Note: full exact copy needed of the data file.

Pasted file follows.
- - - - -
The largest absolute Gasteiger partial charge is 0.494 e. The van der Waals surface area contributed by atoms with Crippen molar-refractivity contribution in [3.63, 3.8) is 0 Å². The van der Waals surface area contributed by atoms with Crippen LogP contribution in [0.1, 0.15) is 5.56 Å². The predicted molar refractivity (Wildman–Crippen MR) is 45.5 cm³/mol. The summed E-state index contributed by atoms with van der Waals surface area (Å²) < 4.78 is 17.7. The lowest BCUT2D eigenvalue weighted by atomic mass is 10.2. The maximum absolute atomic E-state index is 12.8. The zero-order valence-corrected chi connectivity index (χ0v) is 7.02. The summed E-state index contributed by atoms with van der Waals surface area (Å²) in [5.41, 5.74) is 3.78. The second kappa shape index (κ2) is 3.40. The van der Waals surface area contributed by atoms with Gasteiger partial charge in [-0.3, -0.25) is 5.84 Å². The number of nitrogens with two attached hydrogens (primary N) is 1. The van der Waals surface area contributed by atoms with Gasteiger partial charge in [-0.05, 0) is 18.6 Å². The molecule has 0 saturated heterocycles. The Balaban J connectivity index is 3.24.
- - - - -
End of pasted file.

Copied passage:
The largest absolute Gasteiger partial charge is 0.494 e. The van der Waals surface area contributed by atoms with Crippen molar-refractivity contribution in [3.63, 3.8) is 0 Å². The van der Waals surface area contributed by atoms with Crippen LogP contribution in [0.1, 0.15) is 5.56 Å². The predicted molar refractivity (Wildman–Crippen MR) is 45.5 cm³/mol. The summed E-state index contributed by atoms with van der Waals surface area (Å²) < 4.78 is 17.7. The lowest BCUT2D eigenvalue weighted by atomic mass is 10.2. The maximum absolute atomic E-state index is 12.8. The zero-order valence-corrected chi connectivity index (χ0v) is 7.02. The summed E-state index contributed by atoms with van der Waals surface area (Å²) in [5.41, 5.74) is 3.78. The second kappa shape index (κ2) is 3.40. The van der Waals surface area contributed by atoms with Gasteiger partial charge in [-0.3, -0.25) is 5.84 Å². The number of nitrogens with two attached hydrogens (primary N) is 1. The van der Waals surface area contributed by atoms with Gasteiger partial charge in [-0.05, 0) is 18.6 Å². The molecule has 0 saturated heterocycles. The Balaban J connectivity index is 3.24.